Specifically addressing a few points in the article:

                                                                                                            Since engineers typically don’t have a high confidence in their code locally they depend on testing their functions by deploying. This means possibly breaking their own code. As you can imagine, this breaks everyone else deploying and testing any code which relies on the now broken function. While there are a few solutions to this scenario, all are usually quite complex (i.e. using an AWS account per developer) and still cannot be tested locally with much confidence.

                                                                                                            This is a difficult problem. I have worked in organizations that have solved this problem using individual developer AWS accounts deploying a full working version of “entire service” (e.g. the whole of AWS Lambda), with all its little microservices as e.g. different CloudFormation stacks that take ~hours to set up. It works. I have also worked in organizations that have not solved this problem, and resort to maintaining brittle shared test clusters that break once a week and need 1-2 days of a developer’s time to set up. Be the organization that invests in its developer’s productivity and can set up the “entire service” accurately and quickly in a distinct AWS account.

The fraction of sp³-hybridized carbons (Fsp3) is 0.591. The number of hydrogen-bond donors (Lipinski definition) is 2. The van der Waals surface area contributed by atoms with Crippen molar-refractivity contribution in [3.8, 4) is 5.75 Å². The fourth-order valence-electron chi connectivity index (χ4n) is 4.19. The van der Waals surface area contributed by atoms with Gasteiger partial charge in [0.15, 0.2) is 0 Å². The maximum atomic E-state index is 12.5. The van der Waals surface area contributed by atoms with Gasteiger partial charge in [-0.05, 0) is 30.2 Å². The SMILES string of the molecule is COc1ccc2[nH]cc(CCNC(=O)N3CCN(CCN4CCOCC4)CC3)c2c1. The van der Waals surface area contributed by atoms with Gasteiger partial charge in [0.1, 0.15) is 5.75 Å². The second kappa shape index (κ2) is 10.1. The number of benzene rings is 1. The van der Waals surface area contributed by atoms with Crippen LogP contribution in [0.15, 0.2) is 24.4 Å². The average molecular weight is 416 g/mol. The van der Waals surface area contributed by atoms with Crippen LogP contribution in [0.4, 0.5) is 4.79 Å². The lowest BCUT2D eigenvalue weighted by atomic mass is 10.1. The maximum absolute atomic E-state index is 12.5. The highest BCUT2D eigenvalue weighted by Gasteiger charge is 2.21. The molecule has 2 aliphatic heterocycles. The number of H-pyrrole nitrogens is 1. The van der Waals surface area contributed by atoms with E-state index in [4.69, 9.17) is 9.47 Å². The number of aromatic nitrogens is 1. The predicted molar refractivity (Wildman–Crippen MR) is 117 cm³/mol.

Many engineers simply put a dynamodb:* for all resources in the account for a lambda function. (BTW this is not good). It becomes hard to manage all of these because developers can usually quite easily deploy and manage their own IAM roles and policies.

                                                                                                            If you trust and train your developers, use AWS Config [2] and your own custom-written scanners to automatically enforce best practices. If you do not trust and do not train your developers, do not give them authorization to create IAM roles and policies, and instead bottleneck this authorization to a dedicated security team.

                                                                                                            Without help from frameworks, DRY (Don’t Repeat Yourself), KISS (Keep It Simple Stupid) and other essential programming paradigms are simply ignored

                                                                                                            I don’t see how frameworks are connected with DRY and KISS. Inexperienced junior devs using e.g. Django or Ruby on Rails will still write bad, duplicated code. Experienced trained devs without a framework naturally gravitate towards helping their teams and other teams re-use libraries and create best practices. I think expecting frameworks to solve your problem is an equally cult-like thought pattern.